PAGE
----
In 1981, the Serra da Malcata Nature Reserve was created with the main objective of conserving the most threatened European feline - the Iberian lynx (Lynx pardinus). It is located at the confluence of Beira Baixa and Beira Alta and is delimited to the east by Spain, and boasts an interesting wealth of flora and fauna. Here, the courses of the Côa, Bazégueda and Meimoa rivers exert and maintain a significant influence on the landscape.
Due to the climate, the local forests are characterised by Pyrenean oaks (Quercus pyrenaica) in the north, and holm oaks (Quercus ilex) and strawberry trees (Arbutus unedo) in the south. Along the watercourses, the European ash (Fraxinus excelsior), the common alder (Alnus glutinosa) and the willow (Salix spp.) are prominent. However, it is the scrub forests that best characterise the Reserve, where it is possible to find white broom (Cytisus multiflorus), Portuguese broom (Cytisus striatus), gum cistus (Cistus ladanifer), Spanish heath (Erica australis), Montpellier cistus (Cistus monspeliensis) and carqueja (Pterospartum tridentatum), as well as a considerable area occupied by pine forests.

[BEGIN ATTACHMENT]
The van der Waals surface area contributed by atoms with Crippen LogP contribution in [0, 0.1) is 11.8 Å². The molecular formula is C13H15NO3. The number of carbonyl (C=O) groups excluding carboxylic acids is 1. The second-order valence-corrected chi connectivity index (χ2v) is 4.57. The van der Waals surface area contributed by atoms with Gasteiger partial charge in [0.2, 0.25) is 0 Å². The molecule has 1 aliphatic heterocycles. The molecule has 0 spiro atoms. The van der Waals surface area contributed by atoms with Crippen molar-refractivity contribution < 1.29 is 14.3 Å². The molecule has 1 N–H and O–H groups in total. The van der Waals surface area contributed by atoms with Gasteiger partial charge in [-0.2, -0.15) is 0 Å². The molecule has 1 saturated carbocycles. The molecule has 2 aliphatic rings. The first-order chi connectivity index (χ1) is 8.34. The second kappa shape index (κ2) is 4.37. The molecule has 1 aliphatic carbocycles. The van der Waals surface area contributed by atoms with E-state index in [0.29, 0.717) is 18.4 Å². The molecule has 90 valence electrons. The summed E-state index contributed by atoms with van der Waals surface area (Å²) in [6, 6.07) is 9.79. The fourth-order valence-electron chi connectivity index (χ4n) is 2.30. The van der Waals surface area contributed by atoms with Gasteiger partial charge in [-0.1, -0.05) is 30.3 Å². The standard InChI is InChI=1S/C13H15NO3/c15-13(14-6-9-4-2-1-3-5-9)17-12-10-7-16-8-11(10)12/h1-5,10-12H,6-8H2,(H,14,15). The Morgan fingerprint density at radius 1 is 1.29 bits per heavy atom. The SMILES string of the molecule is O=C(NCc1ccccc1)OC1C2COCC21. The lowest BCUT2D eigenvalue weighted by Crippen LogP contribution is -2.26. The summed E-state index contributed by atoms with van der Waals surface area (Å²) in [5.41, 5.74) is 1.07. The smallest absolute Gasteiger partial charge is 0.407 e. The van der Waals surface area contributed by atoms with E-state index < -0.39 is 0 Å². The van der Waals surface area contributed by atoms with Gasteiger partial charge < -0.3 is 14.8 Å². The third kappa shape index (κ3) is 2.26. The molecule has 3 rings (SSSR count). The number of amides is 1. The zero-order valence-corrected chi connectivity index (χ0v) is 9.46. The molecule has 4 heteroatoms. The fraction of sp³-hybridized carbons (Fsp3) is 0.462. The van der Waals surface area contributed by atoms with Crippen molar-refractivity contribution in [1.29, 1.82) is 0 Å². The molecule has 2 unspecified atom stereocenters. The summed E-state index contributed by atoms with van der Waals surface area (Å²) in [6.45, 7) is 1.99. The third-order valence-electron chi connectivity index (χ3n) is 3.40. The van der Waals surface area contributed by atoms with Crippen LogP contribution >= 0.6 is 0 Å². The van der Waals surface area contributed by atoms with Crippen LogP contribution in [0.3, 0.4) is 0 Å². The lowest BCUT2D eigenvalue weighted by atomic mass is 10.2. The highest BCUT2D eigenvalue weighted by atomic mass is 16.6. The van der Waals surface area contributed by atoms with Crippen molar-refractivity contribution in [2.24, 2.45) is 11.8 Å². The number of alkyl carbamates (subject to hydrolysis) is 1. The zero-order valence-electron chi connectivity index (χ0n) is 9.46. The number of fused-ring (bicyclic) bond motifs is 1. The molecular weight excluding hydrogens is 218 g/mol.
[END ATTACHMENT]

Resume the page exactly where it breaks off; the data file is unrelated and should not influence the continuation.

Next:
The climate and vegetation favour the presence of a large variety of reptiles, such as the Mediterranean pond turtle (Mauremys leprosa), the Iberian emerald lizard (Lacerta scheriberi) and, in particular, various species of snake. The water courses allow the identification of fish species such as brown trout (Salmo trutta), common carp (Cyprinus carpio) and common chub (Leuciscus cephalus cabeda); and amphibians, such as the Iberian ribbed newt (Pleurodeles waltl), Bosca’s newt (Triturus boscai), the Iberian frog (Rana iberica), the common toad (Bufo bufo). Among birds, the little grebe (Tachybaptus ruficollis), the Eurasian blue tit (Parus caeruleus), the griffon vulture (Gyps fulvus) and the cinereous vulture (Aegypius monachus) can be found. Finally, mammals include the Eurasian otter (Lutra lutra), the red fox (Vulpes vulpes), the beech marten (Martes foina), the common genet (Genetta genetta), the wood mouse (Apodemus sylvaticus) and the European wildcat (Felis silvestris).